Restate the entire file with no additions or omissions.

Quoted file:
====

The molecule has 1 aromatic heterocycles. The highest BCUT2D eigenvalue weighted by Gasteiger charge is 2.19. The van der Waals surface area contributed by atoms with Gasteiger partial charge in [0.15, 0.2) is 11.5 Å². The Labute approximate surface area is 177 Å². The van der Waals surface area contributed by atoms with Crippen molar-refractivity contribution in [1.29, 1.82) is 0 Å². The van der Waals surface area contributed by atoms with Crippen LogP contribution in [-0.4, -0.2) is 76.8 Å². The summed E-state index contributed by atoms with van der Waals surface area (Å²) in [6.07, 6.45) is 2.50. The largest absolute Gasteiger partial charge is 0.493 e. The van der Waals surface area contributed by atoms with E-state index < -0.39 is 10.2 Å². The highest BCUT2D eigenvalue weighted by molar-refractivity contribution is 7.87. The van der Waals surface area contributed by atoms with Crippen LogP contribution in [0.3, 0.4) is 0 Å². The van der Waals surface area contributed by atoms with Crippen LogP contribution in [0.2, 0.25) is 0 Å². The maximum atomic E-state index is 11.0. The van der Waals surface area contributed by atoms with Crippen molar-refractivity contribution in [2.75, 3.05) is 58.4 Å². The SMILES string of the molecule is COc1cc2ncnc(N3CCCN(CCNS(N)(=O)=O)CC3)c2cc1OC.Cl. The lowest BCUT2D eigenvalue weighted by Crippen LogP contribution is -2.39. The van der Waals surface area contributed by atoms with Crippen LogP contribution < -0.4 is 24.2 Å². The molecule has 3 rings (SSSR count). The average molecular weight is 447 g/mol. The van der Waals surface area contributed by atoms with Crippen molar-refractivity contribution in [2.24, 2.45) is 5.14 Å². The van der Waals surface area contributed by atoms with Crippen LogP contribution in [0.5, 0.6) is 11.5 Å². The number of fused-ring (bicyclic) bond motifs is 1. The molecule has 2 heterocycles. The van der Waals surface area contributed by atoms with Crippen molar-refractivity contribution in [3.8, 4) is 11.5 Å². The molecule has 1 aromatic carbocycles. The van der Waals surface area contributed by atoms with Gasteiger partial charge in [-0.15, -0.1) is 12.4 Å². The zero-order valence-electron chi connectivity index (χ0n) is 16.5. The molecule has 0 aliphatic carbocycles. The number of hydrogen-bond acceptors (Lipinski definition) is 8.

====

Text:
The molecule has 1 aromatic heterocycles. The highest BCUT2D eigenvalue weighted by Gasteiger charge is 2.19. The van der Waals surface area contributed by atoms with Gasteiger partial charge in [0.15, 0.2) is 11.5 Å². The Labute approximate surface area is 177 Å². The van der Waals surface area contributed by atoms with Crippen molar-refractivity contribution in [1.29, 1.82) is 0 Å². The van der Waals surface area contributed by atoms with Crippen LogP contribution in [-0.4, -0.2) is 76.8 Å². The summed E-state index contributed by atoms with van der Waals surface area (Å²) in [6.07, 6.45) is 2.50. The largest absolute Gasteiger partial charge is 0.493 e. The van der Waals surface area contributed by atoms with E-state index < -0.39 is 10.2 Å². The highest BCUT2D eigenvalue weighted by molar-refractivity contribution is 7.87. The van der Waals surface area contributed by atoms with Crippen LogP contribution in [0.3, 0.4) is 0 Å². The van der Waals surface area contributed by atoms with Crippen LogP contribution in [0.2, 0.25) is 0 Å². The maximum atomic E-state index is 11.0. The van der Waals surface area contributed by atoms with Crippen molar-refractivity contribution in [2.75, 3.05) is 58.4 Å². The SMILES string of the molecule is COc1cc2ncnc(N3CCCN(CCNS(N)(=O)=O)CC3)c2cc1OC.Cl. The lowest BCUT2D eigenvalue weighted by Crippen LogP contribution is -2.39. The van der Waals surface area contributed by atoms with Crippen LogP contribution < -0.4 is 24.2 Å². The molecule has 3 rings (SSSR count). The average molecular weight is 447 g/mol. The van der Waals surface area contributed by atoms with Crippen molar-refractivity contribution in [2.24, 2.45) is 5.14 Å². The van der Waals surface area contributed by atoms with Crippen LogP contribution in [0.5, 0.6) is 11.5 Å². The number of fused-ring (bicyclic) bond motifs is 1. The molecule has 2 heterocycles. The van der Waals surface area contributed by atoms with Crippen molar-refractivity contribution in [3.8, 4) is 11.5 Å². The molecule has 1 aromatic carbocycles. The van der Waals surface area contributed by atoms with Gasteiger partial charge in [-0.15, -0.1) is 12.4 Å². The zero-order valence-electron chi connectivity index (χ0n) is 16.5. The molecule has 0 aliphatic carbocycles. The number of hydrogen-bond acceptors (Lipinski definition) is 8.